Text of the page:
• Improving livelihoods of members as this AC attracts investors and middlemen to buy more agricultural products from its members.
  • Reducing and eliminating forest land encroachment and conserve biodiversity.

4. Recommendations

Drawing from the key findings section, the following recommendations are proposed:

  • Identifying the poorer members of the AC and support them in agricultural techniques to stop them from clearing the forests; otherwise, authorities should bring them to justice according to the legal procedures. Identified poor families can apply for a land through social land concession​ program of the government, which they can use to grow agricultural crops for their livelihoods.
  • Identifying richer families who illegally bought cleared forest land from poorer families and bring them to justice through legal framework and procedures.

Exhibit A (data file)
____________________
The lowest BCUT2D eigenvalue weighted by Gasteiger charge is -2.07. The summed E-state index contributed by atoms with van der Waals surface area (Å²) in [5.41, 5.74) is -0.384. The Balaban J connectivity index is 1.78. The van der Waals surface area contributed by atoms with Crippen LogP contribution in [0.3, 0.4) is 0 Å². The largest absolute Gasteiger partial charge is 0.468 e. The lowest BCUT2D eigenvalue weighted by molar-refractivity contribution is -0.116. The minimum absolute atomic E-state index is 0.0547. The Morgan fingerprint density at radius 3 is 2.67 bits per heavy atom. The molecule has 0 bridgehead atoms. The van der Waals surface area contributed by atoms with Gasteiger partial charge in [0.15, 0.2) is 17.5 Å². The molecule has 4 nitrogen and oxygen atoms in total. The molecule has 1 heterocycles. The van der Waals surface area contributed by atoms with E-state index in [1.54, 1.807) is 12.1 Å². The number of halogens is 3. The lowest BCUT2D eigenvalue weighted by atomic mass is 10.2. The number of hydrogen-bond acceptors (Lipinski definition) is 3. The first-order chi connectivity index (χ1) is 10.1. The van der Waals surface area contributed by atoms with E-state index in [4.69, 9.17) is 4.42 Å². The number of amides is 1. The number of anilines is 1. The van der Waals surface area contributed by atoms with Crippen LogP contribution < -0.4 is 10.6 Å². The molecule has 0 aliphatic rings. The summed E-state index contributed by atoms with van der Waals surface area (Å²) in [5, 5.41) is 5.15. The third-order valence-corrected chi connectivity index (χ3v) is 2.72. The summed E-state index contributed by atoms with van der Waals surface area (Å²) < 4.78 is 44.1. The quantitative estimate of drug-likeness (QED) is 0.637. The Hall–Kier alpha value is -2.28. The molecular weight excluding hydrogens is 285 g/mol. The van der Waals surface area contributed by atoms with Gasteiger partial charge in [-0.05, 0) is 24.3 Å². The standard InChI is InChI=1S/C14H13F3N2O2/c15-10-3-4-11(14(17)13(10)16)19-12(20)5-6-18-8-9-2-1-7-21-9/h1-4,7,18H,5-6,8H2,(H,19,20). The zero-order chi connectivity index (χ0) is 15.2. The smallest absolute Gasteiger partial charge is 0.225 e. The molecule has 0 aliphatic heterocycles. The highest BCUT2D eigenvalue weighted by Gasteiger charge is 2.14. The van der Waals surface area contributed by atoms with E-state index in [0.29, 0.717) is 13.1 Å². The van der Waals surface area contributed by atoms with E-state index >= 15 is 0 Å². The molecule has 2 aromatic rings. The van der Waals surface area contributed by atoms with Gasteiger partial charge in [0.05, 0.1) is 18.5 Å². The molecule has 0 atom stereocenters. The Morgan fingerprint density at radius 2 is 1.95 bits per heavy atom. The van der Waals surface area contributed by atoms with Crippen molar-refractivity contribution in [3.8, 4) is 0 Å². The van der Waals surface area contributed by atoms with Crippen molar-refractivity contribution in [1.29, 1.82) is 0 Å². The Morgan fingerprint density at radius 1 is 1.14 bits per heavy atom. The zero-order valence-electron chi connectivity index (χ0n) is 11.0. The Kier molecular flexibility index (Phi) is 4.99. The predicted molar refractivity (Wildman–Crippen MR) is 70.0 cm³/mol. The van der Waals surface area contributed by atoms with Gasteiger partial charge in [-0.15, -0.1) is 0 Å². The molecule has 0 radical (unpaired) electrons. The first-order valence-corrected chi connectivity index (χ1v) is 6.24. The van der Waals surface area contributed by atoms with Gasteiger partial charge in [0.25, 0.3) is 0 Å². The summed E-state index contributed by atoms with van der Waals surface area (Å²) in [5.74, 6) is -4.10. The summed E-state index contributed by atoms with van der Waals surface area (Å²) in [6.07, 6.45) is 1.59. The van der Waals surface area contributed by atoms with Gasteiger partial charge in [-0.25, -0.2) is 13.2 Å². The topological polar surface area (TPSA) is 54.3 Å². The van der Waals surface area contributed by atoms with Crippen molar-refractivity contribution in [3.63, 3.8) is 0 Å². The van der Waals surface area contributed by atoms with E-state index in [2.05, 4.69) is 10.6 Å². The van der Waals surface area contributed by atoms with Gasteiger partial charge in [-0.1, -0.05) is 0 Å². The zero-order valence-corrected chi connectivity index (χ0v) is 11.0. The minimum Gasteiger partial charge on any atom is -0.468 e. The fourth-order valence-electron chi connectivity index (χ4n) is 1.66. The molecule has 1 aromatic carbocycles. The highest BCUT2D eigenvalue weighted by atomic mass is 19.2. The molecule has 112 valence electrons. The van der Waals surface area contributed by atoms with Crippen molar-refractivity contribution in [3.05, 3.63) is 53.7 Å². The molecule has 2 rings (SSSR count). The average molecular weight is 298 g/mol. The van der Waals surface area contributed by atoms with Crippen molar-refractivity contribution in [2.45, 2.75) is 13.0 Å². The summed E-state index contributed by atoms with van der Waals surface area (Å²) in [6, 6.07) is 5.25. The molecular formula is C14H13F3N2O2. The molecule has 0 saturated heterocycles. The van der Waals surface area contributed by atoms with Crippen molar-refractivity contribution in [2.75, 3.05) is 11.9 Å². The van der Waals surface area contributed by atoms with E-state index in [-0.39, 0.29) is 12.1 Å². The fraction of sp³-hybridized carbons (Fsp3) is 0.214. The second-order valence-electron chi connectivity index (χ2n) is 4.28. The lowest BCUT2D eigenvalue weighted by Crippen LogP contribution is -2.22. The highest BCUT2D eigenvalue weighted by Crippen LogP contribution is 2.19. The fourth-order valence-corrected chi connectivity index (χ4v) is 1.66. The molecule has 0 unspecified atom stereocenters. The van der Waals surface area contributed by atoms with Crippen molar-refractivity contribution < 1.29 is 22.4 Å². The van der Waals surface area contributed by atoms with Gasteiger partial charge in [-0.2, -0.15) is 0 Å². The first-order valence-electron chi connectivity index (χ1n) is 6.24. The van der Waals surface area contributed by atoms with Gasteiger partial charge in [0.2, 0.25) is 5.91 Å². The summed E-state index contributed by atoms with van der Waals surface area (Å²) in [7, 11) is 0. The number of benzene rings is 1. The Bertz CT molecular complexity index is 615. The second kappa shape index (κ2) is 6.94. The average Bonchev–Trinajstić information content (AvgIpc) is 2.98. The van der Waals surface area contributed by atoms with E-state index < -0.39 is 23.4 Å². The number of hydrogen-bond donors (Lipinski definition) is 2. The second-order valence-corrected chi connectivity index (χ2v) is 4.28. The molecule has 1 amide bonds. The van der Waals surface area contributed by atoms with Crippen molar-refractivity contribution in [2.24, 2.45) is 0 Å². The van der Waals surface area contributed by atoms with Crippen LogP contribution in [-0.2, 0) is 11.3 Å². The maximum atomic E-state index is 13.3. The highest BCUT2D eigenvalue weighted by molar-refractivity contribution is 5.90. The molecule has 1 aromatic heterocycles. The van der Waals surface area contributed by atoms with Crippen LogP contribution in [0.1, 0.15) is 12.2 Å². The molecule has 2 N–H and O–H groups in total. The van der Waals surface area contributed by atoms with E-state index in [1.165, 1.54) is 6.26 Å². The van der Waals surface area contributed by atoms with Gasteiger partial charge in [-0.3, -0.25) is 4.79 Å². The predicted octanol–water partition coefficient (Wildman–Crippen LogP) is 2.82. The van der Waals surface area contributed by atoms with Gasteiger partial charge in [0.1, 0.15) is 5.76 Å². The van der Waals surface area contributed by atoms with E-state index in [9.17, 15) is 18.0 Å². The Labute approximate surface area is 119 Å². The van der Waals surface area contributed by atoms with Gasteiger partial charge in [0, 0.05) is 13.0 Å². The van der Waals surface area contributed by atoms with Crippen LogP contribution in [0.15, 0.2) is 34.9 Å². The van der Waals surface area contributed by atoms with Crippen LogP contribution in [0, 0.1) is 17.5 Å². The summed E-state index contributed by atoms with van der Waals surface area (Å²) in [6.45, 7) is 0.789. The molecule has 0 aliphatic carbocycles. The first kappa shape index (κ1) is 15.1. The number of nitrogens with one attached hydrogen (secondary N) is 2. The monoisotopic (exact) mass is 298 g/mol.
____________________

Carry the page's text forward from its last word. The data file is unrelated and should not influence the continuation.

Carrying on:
• Informing buyers regarding legal and illegal sources of crops that they buy and its link to deforestation and forest degradation.
  • Contacting appropriate investors and middlemen to buy agricultural products with reasonable price.
  • Providing agricultural techniques and capacity building on AC management to Management Committee.
  • Finding more sources for capital investment, including development partners, civil society organizations and banks.
  • Educating members and the community in general to raise understanding on the functions of AC and its potential to help improve their livelihood in the community.


This information brief was supported by Tumring REDD+ Project and prepared by the Project Management Unit (PMU). The PMU was assisted by Actions for Development (AFD) staff and management committee members of Samaki Mean Rith AC to conduct interviews with their CF members.